Scheer's plan appears designed to appeal to this base of voters. The Conservatives are promising a number of measures, but none that will impose direct costs on the average Canadian.

Still, the fact that the party has offered a plan — one that Scheer praised as the "most comprehensive environmental platform ever put forward by a political party in Canada" — suggests the Conservatives understand that lacking a credible climate proposal was not an option on the campaign trail.

Fishing in a smaller climate pond

According to the CBC News poll, Scheer's current supporters are slightly more concerned about climate change than the base of voters that supported Stephen Harper's party in 2015. The voters the Conservatives have picked up since the last election — primarily from the Liberals — are likely the reason for that. This suggests that, in order to keep these new supporters, the Conservatives needed to put some sort of climate plan in the window.

Even though Conservative supporters are less concerned about climate change than supporters of other parties, two-thirds still say they believe climate change is real and 61 per cent say they are willing to make changes in their daily lives (most of them modest in scope) to fight it.

Conservative voters also were more likely than others to agree with the statement that "it doesn't matter what Canada does if other countries don't do their part"; 80 per cent of Conservative supporters backed that assertion, compared to only 53 per cent among Liberals and New Democrats.

One of the main pillars of the Conservative environmental plan presented on Wednesday is a pitch to use Canadian technology (like carbon capture and storage) or exports of cleaner energy sources (such as liquefied natural gas) to help other big emitters, namely China, cut their own emissions. The CBC News poll suggests this is a proposal that will resonate among Conservative supporters most.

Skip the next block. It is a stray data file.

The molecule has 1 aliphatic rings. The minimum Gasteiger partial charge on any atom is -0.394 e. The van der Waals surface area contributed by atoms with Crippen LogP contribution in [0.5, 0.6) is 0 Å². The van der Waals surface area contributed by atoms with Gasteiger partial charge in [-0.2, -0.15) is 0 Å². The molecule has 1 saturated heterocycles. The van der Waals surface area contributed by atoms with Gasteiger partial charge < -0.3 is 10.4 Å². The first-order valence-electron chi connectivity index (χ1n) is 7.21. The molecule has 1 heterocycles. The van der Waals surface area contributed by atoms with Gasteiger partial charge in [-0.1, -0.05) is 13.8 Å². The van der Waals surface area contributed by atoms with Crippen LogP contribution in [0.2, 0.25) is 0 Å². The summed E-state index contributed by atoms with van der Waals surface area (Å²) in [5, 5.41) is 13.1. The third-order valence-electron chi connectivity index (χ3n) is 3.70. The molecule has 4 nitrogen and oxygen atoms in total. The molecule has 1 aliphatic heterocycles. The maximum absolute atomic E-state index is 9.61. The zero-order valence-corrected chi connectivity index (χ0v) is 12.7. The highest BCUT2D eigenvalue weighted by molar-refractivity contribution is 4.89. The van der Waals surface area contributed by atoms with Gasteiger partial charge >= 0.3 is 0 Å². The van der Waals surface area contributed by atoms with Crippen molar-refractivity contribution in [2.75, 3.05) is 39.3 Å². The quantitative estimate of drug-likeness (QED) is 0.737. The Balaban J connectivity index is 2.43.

In the end, that might be the only group Scheer needs to rally to win in October. On climate change, the Liberals, New Democrats and Greens — along with the Bloc Québécois in Quebec — are trying to appeal to the large majority of Canadians.

That leaves Scheer's party fishing in a smaller pond. But his is the only boat in it.

Commissioned by CBC News, the Public Square Research and Maru/Blue survey was conducted between May 31 and June 10, 2019, interviewing 4,500 eligible voters. Respondents for this survey were selected from among those who have registered to participate in the Maru Voice panel. The data have been weighted to reflect the demographic composition of Canada, according to Statistics Canada. Because the sample is based on those who initially self-selected for participation in the Maru Voice panel rather than a probability sample, no estimates of sampling error can be calculated. However, comparable samples of this size have a margin of error of +/- 1.5 per cent, 19 times out of 20.


Éric Grenier

Politics and polls

Éric Grenier is a senior writer and the CBC's polls analyst. He was the founder of ThreeHundredEight.com and has written for The Globe and Mail, Huffington Post Canada, The Hill Times, Le Devoir, and L’actualité.